KARACHI: One of the most frequently quoted lines from the Franco-Czech writer Milan Kundera’s novel The Book of Laughter and Forgetting is: “The struggle of man against power is the struggle of memory against forgetting.” An exhibition of artist and poet Moeen Faruqi’s latest artworks that is under way at the Koel Gallery is intriguingly titled New Memories. ‘New’ and ‘memory’ sounds a bit oxymoronic. Well, they are not, because memory can also be fresh. In the case of this exhibition, what needs to be kept in mind is that the artist has dedicated the show to Mahvash, his wife who passed away in June last year. So, this is one aspect of memory, poignant at that; and it is indeed a struggle against the power of the days gone by over which we have no control.
But there’s more to the display than that. The personal and the societal merge effortlessly in Faruqi’s paintings. The central theme here is of alienation — from the past, from the system that offers less and demands more, and from one’s personal perspective of progress. Therefore his work features figures of men and women, the ever-present symbol of fish and water, with captions that highlight Karachi’s neighbourhoods such as Clifton and Jamshed Road.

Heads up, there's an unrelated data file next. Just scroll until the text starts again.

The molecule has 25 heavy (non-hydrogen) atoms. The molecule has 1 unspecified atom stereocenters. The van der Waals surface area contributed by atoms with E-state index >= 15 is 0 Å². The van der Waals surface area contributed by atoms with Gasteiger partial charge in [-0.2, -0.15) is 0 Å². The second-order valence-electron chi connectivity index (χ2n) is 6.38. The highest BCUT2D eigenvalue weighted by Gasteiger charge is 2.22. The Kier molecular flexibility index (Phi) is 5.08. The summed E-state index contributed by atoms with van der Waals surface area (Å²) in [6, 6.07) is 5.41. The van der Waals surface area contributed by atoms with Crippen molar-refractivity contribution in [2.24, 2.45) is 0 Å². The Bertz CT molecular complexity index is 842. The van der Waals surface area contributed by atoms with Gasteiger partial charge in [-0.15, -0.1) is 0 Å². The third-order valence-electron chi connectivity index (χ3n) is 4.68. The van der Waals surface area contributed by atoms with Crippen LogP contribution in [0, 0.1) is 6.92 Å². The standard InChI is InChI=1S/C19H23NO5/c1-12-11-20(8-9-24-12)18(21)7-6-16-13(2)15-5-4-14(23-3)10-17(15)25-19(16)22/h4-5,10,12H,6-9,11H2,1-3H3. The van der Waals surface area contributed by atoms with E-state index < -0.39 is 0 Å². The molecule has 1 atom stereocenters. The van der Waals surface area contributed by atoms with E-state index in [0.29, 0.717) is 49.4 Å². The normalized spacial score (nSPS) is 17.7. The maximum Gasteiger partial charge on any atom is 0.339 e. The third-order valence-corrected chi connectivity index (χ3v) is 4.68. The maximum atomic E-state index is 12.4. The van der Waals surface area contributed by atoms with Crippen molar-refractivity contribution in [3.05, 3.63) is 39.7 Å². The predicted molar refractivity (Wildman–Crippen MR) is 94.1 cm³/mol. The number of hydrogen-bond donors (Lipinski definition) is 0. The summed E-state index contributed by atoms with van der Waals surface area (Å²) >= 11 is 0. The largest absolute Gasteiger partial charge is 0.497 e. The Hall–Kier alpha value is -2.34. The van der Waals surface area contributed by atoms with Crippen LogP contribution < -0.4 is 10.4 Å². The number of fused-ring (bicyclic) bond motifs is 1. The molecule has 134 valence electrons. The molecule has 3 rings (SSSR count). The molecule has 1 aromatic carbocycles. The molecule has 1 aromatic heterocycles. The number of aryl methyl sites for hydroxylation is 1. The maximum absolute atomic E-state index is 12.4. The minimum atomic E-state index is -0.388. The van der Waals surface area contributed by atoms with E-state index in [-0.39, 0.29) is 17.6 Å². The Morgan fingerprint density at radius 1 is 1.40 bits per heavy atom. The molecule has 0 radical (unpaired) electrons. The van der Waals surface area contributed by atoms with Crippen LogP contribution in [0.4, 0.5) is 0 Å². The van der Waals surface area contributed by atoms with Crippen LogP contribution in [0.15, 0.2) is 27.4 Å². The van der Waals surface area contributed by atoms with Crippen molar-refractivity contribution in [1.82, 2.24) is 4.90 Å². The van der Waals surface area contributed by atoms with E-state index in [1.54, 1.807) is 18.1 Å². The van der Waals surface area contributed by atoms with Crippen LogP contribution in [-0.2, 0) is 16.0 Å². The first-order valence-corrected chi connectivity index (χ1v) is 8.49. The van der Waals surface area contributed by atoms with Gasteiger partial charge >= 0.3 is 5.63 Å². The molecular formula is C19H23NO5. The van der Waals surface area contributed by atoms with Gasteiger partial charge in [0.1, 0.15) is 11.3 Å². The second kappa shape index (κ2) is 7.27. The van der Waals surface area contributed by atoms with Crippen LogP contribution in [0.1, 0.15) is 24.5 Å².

It is important to understand that they are all interconnected. Locality is integral to remembrance, both in good and sad ways. The anguish (or is it pensiveness?) that the viewer sees on the faces of Faruqi’s protagonists, for example in an exhibit called ‘Trilogy of Angst’ (acrylic on canvas) can be put down to the distance from their locale, or their roots. The titular piece ‘New Memories’ clarifies the concept pretty eloquently. Man and woman flank the frame which has noticeable signs of movement from one place to another. The movement, by the way, can be physical as well as spiritual.